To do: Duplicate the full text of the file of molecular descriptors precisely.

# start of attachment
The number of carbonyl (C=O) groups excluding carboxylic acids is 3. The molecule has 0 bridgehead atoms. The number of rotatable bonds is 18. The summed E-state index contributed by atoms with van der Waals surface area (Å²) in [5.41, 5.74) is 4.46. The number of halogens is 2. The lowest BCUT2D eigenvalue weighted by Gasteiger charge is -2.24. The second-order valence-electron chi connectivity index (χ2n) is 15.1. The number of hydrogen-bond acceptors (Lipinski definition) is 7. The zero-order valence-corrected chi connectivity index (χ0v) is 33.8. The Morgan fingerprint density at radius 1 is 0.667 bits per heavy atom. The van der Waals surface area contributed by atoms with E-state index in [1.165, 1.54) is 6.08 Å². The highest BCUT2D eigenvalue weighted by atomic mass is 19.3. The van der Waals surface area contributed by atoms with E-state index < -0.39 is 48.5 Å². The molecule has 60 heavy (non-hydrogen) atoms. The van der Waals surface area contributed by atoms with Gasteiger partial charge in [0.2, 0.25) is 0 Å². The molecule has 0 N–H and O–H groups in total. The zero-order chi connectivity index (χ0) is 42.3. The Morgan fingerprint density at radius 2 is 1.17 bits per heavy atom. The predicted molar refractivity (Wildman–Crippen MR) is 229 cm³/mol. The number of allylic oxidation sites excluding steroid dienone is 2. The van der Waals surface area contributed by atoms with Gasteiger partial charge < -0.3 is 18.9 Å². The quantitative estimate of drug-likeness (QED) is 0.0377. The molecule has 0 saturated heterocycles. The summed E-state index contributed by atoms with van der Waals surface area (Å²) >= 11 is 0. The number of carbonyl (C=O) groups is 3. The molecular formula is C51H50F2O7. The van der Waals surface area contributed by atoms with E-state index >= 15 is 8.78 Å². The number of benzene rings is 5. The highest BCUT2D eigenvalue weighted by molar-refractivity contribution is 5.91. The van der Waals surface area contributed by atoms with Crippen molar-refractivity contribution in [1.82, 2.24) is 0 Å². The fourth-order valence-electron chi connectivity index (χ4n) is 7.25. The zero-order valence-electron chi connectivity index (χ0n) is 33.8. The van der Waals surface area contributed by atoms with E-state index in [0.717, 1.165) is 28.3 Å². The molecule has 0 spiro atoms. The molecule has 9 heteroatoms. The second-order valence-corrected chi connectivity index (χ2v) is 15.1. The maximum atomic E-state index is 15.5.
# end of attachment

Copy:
The number of carbonyl (C=O) groups excluding carboxylic acids is 3. The molecule has 0 bridgehead atoms. The number of rotatable bonds is 18. The summed E-state index contributed by atoms with van der Waals surface area (Å²) in [5.41, 5.74) is 4.46. The number of halogens is 2. The lowest BCUT2D eigenvalue weighted by Gasteiger charge is -2.24. The second-order valence-electron chi connectivity index (χ2n) is 15.1. The number of hydrogen-bond acceptors (Lipinski definition) is 7. The zero-order valence-corrected chi connectivity index (χ0v) is 33.8. The Morgan fingerprint density at radius 1 is 0.667 bits per heavy atom. The van der Waals surface area contributed by atoms with E-state index in [1.165, 1.54) is 6.08 Å². The highest BCUT2D eigenvalue weighted by atomic mass is 19.3. The van der Waals surface area contributed by atoms with E-state index < -0.39 is 48.5 Å². The molecule has 60 heavy (non-hydrogen) atoms. The van der Waals surface area contributed by atoms with Gasteiger partial charge in [0.2, 0.25) is 0 Å². The molecule has 0 N–H and O–H groups in total. The zero-order chi connectivity index (χ0) is 42.3. The Morgan fingerprint density at radius 2 is 1.17 bits per heavy atom. The predicted molar refractivity (Wildman–Crippen MR) is 229 cm³/mol. The number of allylic oxidation sites excluding steroid dienone is 2. The van der Waals surface area contributed by atoms with Gasteiger partial charge < -0.3 is 18.9 Å². The quantitative estimate of drug-likeness (QED) is 0.0377. The molecule has 0 saturated heterocycles. The summed E-state index contributed by atoms with van der Waals surface area (Å²) >= 11 is 0. The number of carbonyl (C=O) groups is 3. The molecular formula is C51H50F2O7. The van der Waals surface area contributed by atoms with E-state index >= 15 is 8.78 Å². The number of benzene rings is 5. The highest BCUT2D eigenvalue weighted by molar-refractivity contribution is 5.91. The van der Waals surface area contributed by atoms with Crippen molar-refractivity contribution in [1.82, 2.24) is 0 Å². The fourth-order valence-electron chi connectivity index (χ4n) is 7.25. The zero-order valence-electron chi connectivity index (χ0n) is 33.8. The van der Waals surface area contributed by atoms with E-state index in [0.717, 1.165) is 28.3 Å². The molecule has 0 spiro atoms. The molecule has 9 heteroatoms. The second-order valence-corrected chi connectivity index (χ2v) is 15.1. The maximum atomic E-state index is 15.5.